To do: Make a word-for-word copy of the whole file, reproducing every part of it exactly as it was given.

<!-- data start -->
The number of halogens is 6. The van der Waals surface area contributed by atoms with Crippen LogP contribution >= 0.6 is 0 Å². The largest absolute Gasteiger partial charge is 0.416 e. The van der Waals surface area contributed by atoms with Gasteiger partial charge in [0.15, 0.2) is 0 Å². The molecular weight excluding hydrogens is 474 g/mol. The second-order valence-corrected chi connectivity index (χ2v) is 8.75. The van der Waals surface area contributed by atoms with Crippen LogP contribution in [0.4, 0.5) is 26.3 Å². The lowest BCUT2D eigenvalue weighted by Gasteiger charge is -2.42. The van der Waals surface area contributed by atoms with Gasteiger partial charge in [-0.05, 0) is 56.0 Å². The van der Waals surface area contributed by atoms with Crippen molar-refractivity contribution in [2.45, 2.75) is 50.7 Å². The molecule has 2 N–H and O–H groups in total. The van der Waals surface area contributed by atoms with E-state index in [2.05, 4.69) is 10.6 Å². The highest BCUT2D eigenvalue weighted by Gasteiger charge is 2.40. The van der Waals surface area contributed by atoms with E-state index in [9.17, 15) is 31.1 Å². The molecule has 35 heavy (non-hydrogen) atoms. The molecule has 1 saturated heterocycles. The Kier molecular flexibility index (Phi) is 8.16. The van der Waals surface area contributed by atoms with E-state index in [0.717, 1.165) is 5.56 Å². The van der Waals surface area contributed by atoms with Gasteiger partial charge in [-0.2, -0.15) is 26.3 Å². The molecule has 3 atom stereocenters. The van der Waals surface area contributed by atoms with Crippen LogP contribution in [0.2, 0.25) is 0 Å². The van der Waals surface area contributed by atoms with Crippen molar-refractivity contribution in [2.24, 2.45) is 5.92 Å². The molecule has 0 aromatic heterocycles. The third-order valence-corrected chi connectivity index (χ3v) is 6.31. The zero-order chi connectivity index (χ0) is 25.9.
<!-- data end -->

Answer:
The number of halogens is 6. The van der Waals surface area contributed by atoms with Crippen LogP contribution >= 0.6 is 0 Å². The largest absolute Gasteiger partial charge is 0.416 e. The van der Waals surface area contributed by atoms with Gasteiger partial charge in [0.15, 0.2) is 0 Å². The molecular weight excluding hydrogens is 474 g/mol. The second-order valence-corrected chi connectivity index (χ2v) is 8.75. The van der Waals surface area contributed by atoms with Crippen LogP contribution in [0.4, 0.5) is 26.3 Å². The lowest BCUT2D eigenvalue weighted by Gasteiger charge is -2.42. The van der Waals surface area contributed by atoms with Gasteiger partial charge in [-0.05, 0) is 56.0 Å². The van der Waals surface area contributed by atoms with Crippen molar-refractivity contribution in [2.45, 2.75) is 50.7 Å². The molecule has 2 N–H and O–H groups in total. The van der Waals surface area contributed by atoms with E-state index in [2.05, 4.69) is 10.6 Å². The highest BCUT2D eigenvalue weighted by Gasteiger charge is 2.40. The van der Waals surface area contributed by atoms with E-state index in [9.17, 15) is 31.1 Å². The molecule has 35 heavy (non-hydrogen) atoms. The molecule has 1 saturated heterocycles. The Kier molecular flexibility index (Phi) is 8.16. The van der Waals surface area contributed by atoms with E-state index in [0.717, 1.165) is 5.56 Å². The van der Waals surface area contributed by atoms with Gasteiger partial charge in [-0.2, -0.15) is 26.3 Å². The molecule has 3 atom stereocenters. The van der Waals surface area contributed by atoms with Crippen LogP contribution in [0.2, 0.25) is 0 Å². The van der Waals surface area contributed by atoms with Crippen molar-refractivity contribution in [2.24, 2.45) is 5.92 Å². The molecule has 0 aromatic heterocycles. The third-order valence-corrected chi connectivity index (χ3v) is 6.31. The zero-order chi connectivity index (χ0) is 25.9.